Let’s talk beef. We have a few options when it comes to the cut of meat we use.
The beauty of this dish is that we transform an inexpensive cut of beef into
My top three choices are:
CHUCK, comes from the shoulder region of the cow, it is full of tough connective
tissue known as collagen. When properly cooked, all that collagen breaks down
into gelatin, creating an incredibly moist a flavorful roast.
TOP ROUND, this requires a slight less cook time, however, there is a horizontal
line of gristle running through which should be removed before serving.
RIB OR SPENCER ROAST, not typically used for this style of roasting because it
is an expensive cut of meat, but I felt the need to include it because it make
amazing roast do to the amount of inter muscular fat. If you are looking to
really impress someone, this is the cut for you.
Things You Will Need:
Heavy duty roasting pan
Large sauté pan
Cut of choice (weight will vary depending on cut)
1 can of tomato sauce
1 qt of beef/chicken stock
10 baby carrots, cut in half lengthwise
6 cloves of garlic, cut in quarters lengthwise
1 large yellow onion, sliced
Freshly cracked black pepper, enough to liberally coat
Kosher salt, enough to liberally coat
Fresh thyme (optional)
2 Tbs. vegetable/canola oil
Preheat oven to 325 degrees
Using a pairing knife, make small, evenly spaced, slits all over the meat. Place
a piece of garlic and carrot into each slit, making sure to push all the way in.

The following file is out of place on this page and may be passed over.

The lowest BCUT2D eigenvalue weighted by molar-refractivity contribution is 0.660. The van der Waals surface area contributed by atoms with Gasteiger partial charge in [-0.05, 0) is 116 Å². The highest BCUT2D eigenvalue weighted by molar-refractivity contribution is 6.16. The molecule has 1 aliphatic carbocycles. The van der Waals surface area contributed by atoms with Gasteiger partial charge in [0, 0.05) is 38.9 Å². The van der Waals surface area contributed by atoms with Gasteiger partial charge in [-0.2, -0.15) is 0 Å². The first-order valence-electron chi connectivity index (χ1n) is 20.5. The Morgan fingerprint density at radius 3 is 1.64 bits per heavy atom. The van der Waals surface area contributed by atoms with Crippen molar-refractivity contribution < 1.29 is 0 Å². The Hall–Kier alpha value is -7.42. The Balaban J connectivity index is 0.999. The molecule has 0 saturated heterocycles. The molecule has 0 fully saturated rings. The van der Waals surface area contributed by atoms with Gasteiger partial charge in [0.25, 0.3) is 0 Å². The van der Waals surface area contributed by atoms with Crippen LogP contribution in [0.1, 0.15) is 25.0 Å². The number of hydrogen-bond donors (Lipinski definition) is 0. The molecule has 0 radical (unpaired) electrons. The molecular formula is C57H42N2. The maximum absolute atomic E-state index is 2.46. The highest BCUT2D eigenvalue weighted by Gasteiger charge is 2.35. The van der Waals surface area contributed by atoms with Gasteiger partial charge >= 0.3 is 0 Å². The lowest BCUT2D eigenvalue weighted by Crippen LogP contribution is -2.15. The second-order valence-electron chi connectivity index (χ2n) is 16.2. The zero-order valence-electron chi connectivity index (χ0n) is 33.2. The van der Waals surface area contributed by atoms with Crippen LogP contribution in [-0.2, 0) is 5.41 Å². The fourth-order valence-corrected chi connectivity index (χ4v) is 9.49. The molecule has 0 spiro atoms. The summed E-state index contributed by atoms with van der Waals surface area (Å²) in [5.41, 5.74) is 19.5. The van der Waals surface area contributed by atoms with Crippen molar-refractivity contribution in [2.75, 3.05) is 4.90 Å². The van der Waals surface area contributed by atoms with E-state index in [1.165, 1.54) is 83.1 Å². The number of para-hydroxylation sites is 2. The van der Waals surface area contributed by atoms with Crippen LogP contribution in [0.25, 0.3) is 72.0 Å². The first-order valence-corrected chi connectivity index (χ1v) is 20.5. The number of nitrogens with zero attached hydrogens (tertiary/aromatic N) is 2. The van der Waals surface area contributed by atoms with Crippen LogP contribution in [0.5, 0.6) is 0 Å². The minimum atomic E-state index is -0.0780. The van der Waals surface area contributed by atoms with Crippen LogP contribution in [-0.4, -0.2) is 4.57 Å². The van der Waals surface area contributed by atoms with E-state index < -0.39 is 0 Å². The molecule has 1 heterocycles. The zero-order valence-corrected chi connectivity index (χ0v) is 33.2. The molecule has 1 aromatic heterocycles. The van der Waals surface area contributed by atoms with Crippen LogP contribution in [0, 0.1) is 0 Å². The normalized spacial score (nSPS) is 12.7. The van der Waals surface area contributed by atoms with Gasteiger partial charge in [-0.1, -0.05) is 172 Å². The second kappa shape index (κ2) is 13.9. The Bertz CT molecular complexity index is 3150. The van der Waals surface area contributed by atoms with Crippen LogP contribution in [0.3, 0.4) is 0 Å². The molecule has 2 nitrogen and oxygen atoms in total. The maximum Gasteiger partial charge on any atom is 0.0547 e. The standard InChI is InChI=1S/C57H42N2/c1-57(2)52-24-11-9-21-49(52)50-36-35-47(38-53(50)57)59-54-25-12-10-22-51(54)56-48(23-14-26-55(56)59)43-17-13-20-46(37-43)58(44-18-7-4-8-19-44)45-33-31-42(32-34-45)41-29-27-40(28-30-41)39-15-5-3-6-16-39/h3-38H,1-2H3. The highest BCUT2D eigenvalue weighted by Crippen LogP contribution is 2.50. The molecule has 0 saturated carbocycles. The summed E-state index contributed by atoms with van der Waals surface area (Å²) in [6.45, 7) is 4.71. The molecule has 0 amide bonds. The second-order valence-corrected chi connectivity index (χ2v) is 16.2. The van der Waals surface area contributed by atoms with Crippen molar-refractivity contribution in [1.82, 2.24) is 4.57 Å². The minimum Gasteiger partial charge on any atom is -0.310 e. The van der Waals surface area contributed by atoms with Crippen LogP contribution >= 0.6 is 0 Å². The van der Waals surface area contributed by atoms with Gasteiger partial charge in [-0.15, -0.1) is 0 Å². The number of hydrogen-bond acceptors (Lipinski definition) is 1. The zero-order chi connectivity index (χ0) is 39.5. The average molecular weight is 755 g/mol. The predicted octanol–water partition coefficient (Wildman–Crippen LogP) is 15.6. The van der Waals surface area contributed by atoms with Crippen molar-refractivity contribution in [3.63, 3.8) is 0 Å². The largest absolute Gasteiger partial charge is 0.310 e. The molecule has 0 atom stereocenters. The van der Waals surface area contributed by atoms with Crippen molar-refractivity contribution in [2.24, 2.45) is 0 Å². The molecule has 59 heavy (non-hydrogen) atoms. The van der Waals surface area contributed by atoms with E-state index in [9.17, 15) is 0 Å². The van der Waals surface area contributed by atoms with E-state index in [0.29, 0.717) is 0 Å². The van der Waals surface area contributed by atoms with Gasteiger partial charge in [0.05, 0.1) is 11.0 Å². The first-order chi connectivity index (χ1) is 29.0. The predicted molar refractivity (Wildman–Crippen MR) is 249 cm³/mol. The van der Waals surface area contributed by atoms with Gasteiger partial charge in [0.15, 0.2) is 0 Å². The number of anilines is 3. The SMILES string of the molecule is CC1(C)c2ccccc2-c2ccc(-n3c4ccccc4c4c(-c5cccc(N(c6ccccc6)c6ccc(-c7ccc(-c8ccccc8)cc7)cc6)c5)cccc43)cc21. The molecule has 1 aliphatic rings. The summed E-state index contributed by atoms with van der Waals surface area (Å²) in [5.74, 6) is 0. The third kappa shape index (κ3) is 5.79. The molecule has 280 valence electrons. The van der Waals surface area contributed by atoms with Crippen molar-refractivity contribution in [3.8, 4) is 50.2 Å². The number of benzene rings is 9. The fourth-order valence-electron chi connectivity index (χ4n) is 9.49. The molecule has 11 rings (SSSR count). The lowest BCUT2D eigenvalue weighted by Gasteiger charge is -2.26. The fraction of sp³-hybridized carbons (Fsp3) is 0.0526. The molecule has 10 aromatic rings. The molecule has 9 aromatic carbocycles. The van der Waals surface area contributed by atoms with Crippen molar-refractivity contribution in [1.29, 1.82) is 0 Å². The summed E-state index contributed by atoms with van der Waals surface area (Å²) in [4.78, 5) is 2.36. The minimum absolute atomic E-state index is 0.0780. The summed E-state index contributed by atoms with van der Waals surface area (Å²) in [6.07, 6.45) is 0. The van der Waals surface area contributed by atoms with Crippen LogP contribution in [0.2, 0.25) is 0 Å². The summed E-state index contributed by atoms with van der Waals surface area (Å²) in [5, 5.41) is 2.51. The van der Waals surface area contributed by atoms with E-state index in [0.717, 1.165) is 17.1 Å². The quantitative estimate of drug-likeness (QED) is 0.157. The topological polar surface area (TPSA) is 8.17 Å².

Season roast liberally with salt and pepper (click here for salting tips!). Heat the sauté pan over a high flame, once pan is nice and hot, add in oil. Sear the roast on all sides, a nice brown outer crust is the goal. Remove the seared roast and place it in the roasting pan. Pour stock into the hot sauté pan to deglaze (all the little brown bits are packed with rich flavor). Simmer stock for a few minutes and add tomato sauce.
Place the sliced onions along with the roast (I also like to add in some additional carrots to my mix). Pour hot liquid over the roast and cover tightly with foil.
Place pan in the oven. Roast times will vary depending on the size and cut of meat. The goal is to reach a “fork tender” roast. Usually, this process can not be rushed. The safest way to make sure that the meat is ok, is to check it every 45 minutes. After about 3 hours, meat should start softening up, if not, be patient).
Serve over you favorite side dishes: rice, mashed potato, mixed vegetable. Enjoy!